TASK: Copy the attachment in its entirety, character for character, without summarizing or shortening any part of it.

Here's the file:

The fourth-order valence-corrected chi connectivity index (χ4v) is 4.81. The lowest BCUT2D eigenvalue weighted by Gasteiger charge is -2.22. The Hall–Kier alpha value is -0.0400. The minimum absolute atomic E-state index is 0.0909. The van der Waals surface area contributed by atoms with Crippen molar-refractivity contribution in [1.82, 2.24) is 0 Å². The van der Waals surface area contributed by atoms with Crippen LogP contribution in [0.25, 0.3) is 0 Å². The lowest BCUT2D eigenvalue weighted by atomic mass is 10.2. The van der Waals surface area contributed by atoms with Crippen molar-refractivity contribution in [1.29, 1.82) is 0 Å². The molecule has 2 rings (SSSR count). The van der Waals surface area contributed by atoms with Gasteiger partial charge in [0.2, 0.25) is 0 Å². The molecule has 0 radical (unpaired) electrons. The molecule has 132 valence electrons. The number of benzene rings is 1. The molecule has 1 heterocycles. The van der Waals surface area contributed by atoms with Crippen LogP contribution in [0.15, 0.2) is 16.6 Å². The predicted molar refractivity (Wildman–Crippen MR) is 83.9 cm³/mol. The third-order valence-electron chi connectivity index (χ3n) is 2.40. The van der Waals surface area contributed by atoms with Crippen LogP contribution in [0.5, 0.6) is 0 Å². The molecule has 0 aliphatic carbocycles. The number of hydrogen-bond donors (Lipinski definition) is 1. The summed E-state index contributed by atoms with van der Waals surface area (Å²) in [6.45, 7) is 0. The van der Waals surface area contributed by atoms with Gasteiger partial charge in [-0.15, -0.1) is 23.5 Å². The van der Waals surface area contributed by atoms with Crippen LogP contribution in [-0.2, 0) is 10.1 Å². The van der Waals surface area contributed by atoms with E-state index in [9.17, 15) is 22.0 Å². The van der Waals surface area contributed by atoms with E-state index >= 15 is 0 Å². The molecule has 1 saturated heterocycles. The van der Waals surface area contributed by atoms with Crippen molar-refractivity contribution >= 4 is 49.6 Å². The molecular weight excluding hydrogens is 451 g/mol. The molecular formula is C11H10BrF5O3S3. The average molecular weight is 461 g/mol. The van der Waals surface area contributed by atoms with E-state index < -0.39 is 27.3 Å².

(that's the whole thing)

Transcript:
The fourth-order valence-corrected chi connectivity index (χ4v) is 4.81. The lowest BCUT2D eigenvalue weighted by Gasteiger charge is -2.22. The Hall–Kier alpha value is -0.0400. The minimum absolute atomic E-state index is 0.0909. The van der Waals surface area contributed by atoms with Crippen molar-refractivity contribution in [1.82, 2.24) is 0 Å². The van der Waals surface area contributed by atoms with Crippen LogP contribution in [0.25, 0.3) is 0 Å². The lowest BCUT2D eigenvalue weighted by atomic mass is 10.2. The van der Waals surface area contributed by atoms with Crippen molar-refractivity contribution in [1.29, 1.82) is 0 Å². The molecule has 2 rings (SSSR count). The van der Waals surface area contributed by atoms with Gasteiger partial charge in [0.2, 0.25) is 0 Å². The molecule has 0 radical (unpaired) electrons. The molecule has 132 valence electrons. The number of benzene rings is 1. The molecule has 1 heterocycles. The van der Waals surface area contributed by atoms with Crippen LogP contribution in [0.15, 0.2) is 16.6 Å². The predicted molar refractivity (Wildman–Crippen MR) is 83.9 cm³/mol. The third-order valence-electron chi connectivity index (χ3n) is 2.40. The van der Waals surface area contributed by atoms with Crippen LogP contribution in [0.5, 0.6) is 0 Å². The molecule has 0 aliphatic carbocycles. The number of hydrogen-bond donors (Lipinski definition) is 1. The summed E-state index contributed by atoms with van der Waals surface area (Å²) in [6.45, 7) is 0. The van der Waals surface area contributed by atoms with Gasteiger partial charge in [-0.15, -0.1) is 23.5 Å². The van der Waals surface area contributed by atoms with Crippen LogP contribution in [-0.2, 0) is 10.1 Å². The van der Waals surface area contributed by atoms with E-state index in [9.17, 15) is 22.0 Å². The van der Waals surface area contributed by atoms with E-state index >= 15 is 0 Å². The molecule has 1 saturated heterocycles. The van der Waals surface area contributed by atoms with Crippen molar-refractivity contribution >= 4 is 49.6 Å². The molecular weight excluding hydrogens is 451 g/mol. The molecular formula is C11H10BrF5O3S3. The average molecular weight is 461 g/mol. The van der Waals surface area contributed by atoms with E-state index < -0.39 is 27.3 Å².